The principle of reasonable accommodation acknowledges that if disability as a social construct has to be remedied, conditions have to be affirmatively created for facilitating the development of the disabled. Reasonable accommodation is founded in the norm of inclusion. Exclusion results in the negation of individual dignity and worth or they can choose the route of reasonable accommodation, where each individuals’ dignity and worth is respected. Under this route, the “powerful and the majority adapt their own rules and practices, within the limits of reason and short of undue hardship, to permit realization of these ends.” (paragraph 45)
Chandrachud J. made four important points about the principle of reasonable accommodation, as set out under the PwD Act: first, it was an individualised principle, which meant that the needs of individuals would have to be considered on a case-by-case basis; secondly, as the purpose of the PwD Act was to advance equality, the burden would lie upon the entity denying reasonable accommodation, rather than the one seeking it; and thirdly, the obligation was immediate in nature – i.e., the right to reasonable accommodation was directly enforceable, and not subject to gradual or incremental fulfilment; and fourthly, reasonable accommodation required meaningful dialogue – or engagement – with the affected individual to determine how best to overcome the barrier in question (paragraphs 44 – 46). Each of these is a crucial interpretive finding in the context of the PwD Act, and the consequences remain to be worked out in the fullness of time.
Importantly, the Court also noted that its 2019 judgment in V. Surendra Mohan v State of Tamil Nadu, which had been severely criticised for its refusal to allow a visually disabled person from becoming a judge, was no longer good law, as it failed to take into account the principle of reasonable accommodation. In particular, Chandrachud J. observed:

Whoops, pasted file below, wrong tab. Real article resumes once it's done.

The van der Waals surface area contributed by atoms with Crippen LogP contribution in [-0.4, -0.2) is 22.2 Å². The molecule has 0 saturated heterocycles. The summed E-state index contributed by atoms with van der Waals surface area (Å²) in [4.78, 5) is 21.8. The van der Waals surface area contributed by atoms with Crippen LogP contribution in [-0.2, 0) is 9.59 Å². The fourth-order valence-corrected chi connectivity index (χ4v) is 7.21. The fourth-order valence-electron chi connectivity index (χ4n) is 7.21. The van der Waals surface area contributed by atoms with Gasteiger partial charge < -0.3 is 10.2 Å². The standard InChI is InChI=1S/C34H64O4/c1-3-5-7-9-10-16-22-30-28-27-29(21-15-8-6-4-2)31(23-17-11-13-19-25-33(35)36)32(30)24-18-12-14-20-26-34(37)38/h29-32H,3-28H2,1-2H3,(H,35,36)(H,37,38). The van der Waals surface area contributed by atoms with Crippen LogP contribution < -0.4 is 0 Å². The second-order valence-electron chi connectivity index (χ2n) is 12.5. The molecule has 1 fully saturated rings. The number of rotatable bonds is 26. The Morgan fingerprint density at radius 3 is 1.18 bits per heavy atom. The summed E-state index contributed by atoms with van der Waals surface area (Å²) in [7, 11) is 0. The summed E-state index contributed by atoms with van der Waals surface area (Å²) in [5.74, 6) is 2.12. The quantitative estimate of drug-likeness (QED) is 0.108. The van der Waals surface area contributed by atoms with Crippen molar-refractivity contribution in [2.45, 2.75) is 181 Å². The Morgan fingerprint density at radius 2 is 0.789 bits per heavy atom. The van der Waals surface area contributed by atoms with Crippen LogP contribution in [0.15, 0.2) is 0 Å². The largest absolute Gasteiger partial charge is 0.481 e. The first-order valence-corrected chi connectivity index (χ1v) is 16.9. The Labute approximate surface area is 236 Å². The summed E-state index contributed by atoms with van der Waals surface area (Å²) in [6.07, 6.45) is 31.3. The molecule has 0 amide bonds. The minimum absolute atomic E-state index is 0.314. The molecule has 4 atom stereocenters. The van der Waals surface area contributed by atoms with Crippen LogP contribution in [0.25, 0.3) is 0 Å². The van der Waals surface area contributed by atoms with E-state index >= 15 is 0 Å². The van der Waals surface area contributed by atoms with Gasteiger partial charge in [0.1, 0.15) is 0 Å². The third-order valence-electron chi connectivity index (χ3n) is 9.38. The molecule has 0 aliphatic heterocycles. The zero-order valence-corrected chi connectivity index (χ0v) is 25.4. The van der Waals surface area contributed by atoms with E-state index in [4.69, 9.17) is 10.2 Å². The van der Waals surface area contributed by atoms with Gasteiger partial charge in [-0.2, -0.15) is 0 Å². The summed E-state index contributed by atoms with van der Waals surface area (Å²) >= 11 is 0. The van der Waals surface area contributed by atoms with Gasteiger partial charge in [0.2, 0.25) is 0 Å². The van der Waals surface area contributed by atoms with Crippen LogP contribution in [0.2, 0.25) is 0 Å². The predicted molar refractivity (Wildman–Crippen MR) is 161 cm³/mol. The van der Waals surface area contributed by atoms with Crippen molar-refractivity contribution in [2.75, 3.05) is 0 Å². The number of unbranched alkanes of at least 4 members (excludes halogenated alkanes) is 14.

By definition, reasonable accommodation demands departure from the status quo and hence ‘avoidable complications’ are inevitable. The relevant question is whether such accommodations would give rise to a disproportionate or undue burden. (paragraph 54 )
Two important inferences follow from this. First, the kind of situation that was upheld as lawful in Mohan – where a blanket 50% visual impairment bar was imposed on qualification for judicial service – would be ipso facto unconstitutional, as it would make reasonable accommodation – in its individualised component – unenforceable; and secondly – other then the evidentiary burden lying upon the entity (State or private sector) denying reasonable accommodation, the legal standard to be met would be that of showing that reasonable accommodation would cause an “undue” or “disproportionate” burden. While this legal standard doesn’t entirely address the basic issue of a world where the norm is that of able-ness (because, by allowing denial of accommodation in “undue burden” cases, it retains able-ness as the norm), it goes some way towards doing so – and much will depend on how future judges interpret the term “undue burden.”
In conclusion – and in this specific case – the Court rejected the Union government’s arguments of potential misuse (using the striking analogy that the solution to copying in an exam using “chits” was not to impose a dress code that would make it impossible for some people to write the exam altogether), directed that the Appellant be allowed a scribe, and also directed the Ministry of Social Justice and Empowerment to frame guidelines on the issue of scribes, taking into account the individualised character of reasonable accommodation.
Vikash Kumar marks the Supreme Court’s first serious engagement with the concept of reasonable accommodation under the PwD Act, and sets out some important principles to help ensure that the Act can fulfil its role in advancing substantial equality under the Constitution. It lays a strong and durable foundation for future cases to build upon.